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Hope vs. Expectation: Adapting to End User Behavior

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By: Ridiahshost

November 17, 2017

There is a prevalent paradigm within the organizational cultures of many well-meaning institutions that seems to have left open an opportunity for improvement. For many people, the tired axioms of security awareness training have resulted in a devaluation of training and made less realistic the possibility of creating a security-minded culture within the workplace, as well as in our personal lives.Many people purchase lottery tickets each day, and while there is hope that the purchase will lead to a big win, there is little expectation that a jackpot will result. That is the difference between the estimation of a high probability versus a low probability outcome. For most security awareness training participants, the chances that long-term behaviors will change as a result is low.Instead of continuing to hope that end users willfully and cheerfully engage in the things that are taught in security awareness sessions, we may choose instead to expect that they most certainly will not. By making a rational estimate of end-user behavior, creation and innovation can guide policy rather than the irrational gamble that people will stop writing down passwords and stop clicking on links.I propose that security professionals actively pursue the goal of mainstream security mindedness without placing false faith in an increasingly outmoded and psychologically flawed notion that behavior will change, and instead invest the time and energy in providing new concepts to management teams and policymakers that will allow the organizational directives of CISOs and CIOs to thrive despite the factors inherent of the human condition.I will end by suggesting a couple possible solutions for consideration and improvement:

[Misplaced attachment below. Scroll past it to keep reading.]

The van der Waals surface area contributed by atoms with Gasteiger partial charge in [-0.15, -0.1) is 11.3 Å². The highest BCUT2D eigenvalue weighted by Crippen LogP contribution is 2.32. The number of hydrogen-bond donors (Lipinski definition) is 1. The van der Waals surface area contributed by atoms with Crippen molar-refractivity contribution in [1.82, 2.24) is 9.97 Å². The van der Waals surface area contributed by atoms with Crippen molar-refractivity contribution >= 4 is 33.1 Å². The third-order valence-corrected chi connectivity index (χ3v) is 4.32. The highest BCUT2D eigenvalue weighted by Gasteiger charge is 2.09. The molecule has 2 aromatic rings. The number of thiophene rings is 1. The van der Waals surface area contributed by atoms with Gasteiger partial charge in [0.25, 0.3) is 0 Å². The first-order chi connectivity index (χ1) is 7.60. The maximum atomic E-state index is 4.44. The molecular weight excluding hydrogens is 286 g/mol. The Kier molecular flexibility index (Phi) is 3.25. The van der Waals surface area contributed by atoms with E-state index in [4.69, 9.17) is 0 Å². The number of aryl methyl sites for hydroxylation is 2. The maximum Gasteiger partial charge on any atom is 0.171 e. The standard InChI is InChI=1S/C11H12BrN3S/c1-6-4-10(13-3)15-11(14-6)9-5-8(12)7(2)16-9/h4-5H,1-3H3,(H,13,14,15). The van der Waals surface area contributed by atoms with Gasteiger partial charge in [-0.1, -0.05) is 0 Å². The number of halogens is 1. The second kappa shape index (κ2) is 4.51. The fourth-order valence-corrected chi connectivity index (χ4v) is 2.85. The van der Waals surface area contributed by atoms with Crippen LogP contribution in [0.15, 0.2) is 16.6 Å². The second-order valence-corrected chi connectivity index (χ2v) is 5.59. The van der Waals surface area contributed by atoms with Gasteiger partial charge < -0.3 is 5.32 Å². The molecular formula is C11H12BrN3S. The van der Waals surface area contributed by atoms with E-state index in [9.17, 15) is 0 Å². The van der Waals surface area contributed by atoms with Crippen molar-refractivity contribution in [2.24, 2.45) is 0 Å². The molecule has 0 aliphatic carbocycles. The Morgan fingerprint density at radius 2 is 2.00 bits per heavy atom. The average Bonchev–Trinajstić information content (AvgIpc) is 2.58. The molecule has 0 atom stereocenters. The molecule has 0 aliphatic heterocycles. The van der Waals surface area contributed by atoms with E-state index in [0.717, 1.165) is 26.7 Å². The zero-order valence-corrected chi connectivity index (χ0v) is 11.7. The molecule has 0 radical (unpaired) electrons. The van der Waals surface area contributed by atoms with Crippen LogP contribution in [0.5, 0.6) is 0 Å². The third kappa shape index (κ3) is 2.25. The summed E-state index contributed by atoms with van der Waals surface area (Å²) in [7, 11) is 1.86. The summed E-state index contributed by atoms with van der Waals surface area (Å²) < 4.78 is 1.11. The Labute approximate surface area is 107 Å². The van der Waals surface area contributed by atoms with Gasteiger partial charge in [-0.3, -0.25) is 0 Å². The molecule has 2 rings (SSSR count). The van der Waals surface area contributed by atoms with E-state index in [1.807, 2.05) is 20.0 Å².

1. Instead of teaching people not to click suspicious links, teach them never to click links in emails, or even better, disallow links altogether. This can be done without disrupting internal communications simply by placing links in a safe site or shared folder which the end user must authenticate into, and then notify them that the link exists there via email.
  2. Instead of telling users not to write down passwords, and instructing them to construct complex and long passwords, issue them randomly generated and distributed 12-digit passwords on sticky notes, and teach them that they can easily keep them safe by adding a uniform passphrase to the beginning or end of each password. This is an idea I came up with earlier on that I call a “Brain-Token”. This allows people to only have to ever memorize one password for work at a time.
These ideas are not perfect of course, and I hope to get some feedback about how to improve them and to learn of other amazing solutions to common scenarios that currently leave security administrators placing false hope that people will stop being people. Psychology is well-researched science, and we can wield it to empower, to estimate positive outcomes realistically, and to overcome the challenges that predictable behaviors bring with them.
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